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Heinous crimes that are not private in character and have a significant negative effect on society cannot be overturned based on an agreement between the perpetrator and the complainant or the victim, according to the Supreme Court.

According to the top court, decisions to dismiss FIRs or complaints involving grave and criminal offences only after reaching an understanding with the complainant would create a "dangerous precedent" where complaints would be filed merely to obtain money from the accused.

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The SC set aside decisions made by the Gujarat High Court, including one that nullified a FIR filed in March 2020 for an alleged crime of aiding suicide.

"Furthermore, financially strong offenders would go scot-free, even in cases of grave and serious offences such as murder, rape, bride-burning, etc. by buying off informants/complainants and settling with them," a bench of Justices Indira Banerjee and V Ramasubramanian said in its judgement.

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Referring to earlier rulings by the Supreme Court, the bench stated that the high court must exercise caution and give due consideration to the nature and seriousness of the offence before using its authority under Section 482 of the Code of Criminal Procedure (CrPC) to dismiss a FIR, criminal complaint, or criminal proceedings.

"Heinous or serious crimes, which are not private in nature and have a serious impact on society cannot be quashed on the basis of a compromise between the offender and the complainant and/or the victim," it said.

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The apex court observed that crimes like murder, rape, burglary, dacoity, and even abetment to commit suicide are neither private nor civil and such crimes are against society.

"In no circumstances can prosecution be quashed on compromise, when the offence is serious and grave and falls within the ambit of crime against society," it said.

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Sections of the Indian Penal Code (IPC) such as sections 306, 498-A, and 304-B, which were included as a deterrent with a specific social purpose, would become meaningless, the bench argued, if orders to quash FIRs or complaints relating to grave and serious offences were only based on an agreement with the complainant.

Section 498-A of the IPC deals with the crime of a spouse or relative of a husband subjecting a woman to cruelty, while Section 306 of the IPC deals with aiding suicide. The IPC's Section 304-B addresses the crime of dowry death.

According to the supreme court, the only issue on appeal is whether the accused's motions under section 482 of the Criminal Procedure Code and a FIR under section 306 of the IPC could have been dismissed as a result of an agreement between the complainant and the accused identified in the FIR.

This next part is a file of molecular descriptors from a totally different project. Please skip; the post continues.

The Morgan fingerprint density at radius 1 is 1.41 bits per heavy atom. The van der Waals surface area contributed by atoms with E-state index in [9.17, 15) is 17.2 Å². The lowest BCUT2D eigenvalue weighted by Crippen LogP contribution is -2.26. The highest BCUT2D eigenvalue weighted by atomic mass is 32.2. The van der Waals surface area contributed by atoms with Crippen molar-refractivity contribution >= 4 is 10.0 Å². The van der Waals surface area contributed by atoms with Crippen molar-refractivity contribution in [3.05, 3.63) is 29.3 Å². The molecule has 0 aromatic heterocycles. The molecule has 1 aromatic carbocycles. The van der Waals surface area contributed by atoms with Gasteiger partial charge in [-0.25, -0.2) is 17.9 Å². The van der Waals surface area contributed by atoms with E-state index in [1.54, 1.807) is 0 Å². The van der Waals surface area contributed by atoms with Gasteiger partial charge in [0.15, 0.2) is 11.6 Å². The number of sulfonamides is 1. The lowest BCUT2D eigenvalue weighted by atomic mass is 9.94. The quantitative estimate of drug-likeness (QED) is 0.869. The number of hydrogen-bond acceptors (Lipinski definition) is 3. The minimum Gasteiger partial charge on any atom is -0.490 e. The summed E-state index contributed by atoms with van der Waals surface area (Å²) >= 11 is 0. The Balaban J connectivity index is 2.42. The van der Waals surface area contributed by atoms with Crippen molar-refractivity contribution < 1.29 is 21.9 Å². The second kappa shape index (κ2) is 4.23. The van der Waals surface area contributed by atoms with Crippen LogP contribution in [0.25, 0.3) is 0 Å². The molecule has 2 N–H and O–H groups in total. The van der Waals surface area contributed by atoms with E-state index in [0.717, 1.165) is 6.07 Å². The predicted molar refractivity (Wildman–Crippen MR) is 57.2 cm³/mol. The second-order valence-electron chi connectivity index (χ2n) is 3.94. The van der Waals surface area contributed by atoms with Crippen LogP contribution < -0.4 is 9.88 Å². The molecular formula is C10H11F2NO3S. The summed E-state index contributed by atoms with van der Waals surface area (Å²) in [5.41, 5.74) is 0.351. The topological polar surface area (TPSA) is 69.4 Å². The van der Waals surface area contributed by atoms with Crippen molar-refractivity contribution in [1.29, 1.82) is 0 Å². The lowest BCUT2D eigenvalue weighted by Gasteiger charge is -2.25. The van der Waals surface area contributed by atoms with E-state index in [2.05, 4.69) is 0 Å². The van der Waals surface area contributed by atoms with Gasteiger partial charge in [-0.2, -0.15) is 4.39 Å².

The bench observed that an FIR under section 306 of the IPC cannot even be quashed based on any financial settlement with the informant, surviving spouse, parents, children, guardians, caregivers, or anyone else.

It noted that the high court had erred in declining the prayer of the appellant for recalling its order, which was passed without hearing the wife of the deceased only because the original informant or complainant, a cousin brother, and an employee of the deceased had been heard.

"Hearing a cousin-cum-employee of the deceased cannot and does not dispense with the requirement to give the wife of the deceased a hearing," it said.

The bench noted that the wife of the deceased would have greater interest than cousins and employees in prosecuting accused persons charged with the offence of abetting the suicide of her husband.

It said the inherent power of the high court under section 482 of the CrPC to interfere with criminal proceedings is wide and such power has to be exercised with circumspection, in exceptional cases.

The top court noted that in exceptional cases, the high court might exercise its inherent powers under section 482 of the CrPC to quash criminal proceedings to prevent abuse of the process of the court.

It said offence under section 306 of the IPC of abetment to commit suicide is a grave and non-compoundable offence.

It said in criminal jurisprudence, the position of the complainant is only that of the informant and once an FIR or criminal complaint is lodged and a criminal case is started by the State, it becomes a matter between the state and the accused.

"The State has a duty to ensure that law and order are maintained in society. It is for the state to prosecute offenders," the bench said.

"In our considered opinion, the criminal proceeding cannot be nipped in the bud by the exercise of jurisdiction under section 482 of the CrPC only because there is a settlement, in this case, a monetary settlement, between the accused and the complainant and other relatives of the deceased to the exclusion of the hapless widow of the deceased," it said.

(With PTI inputs)

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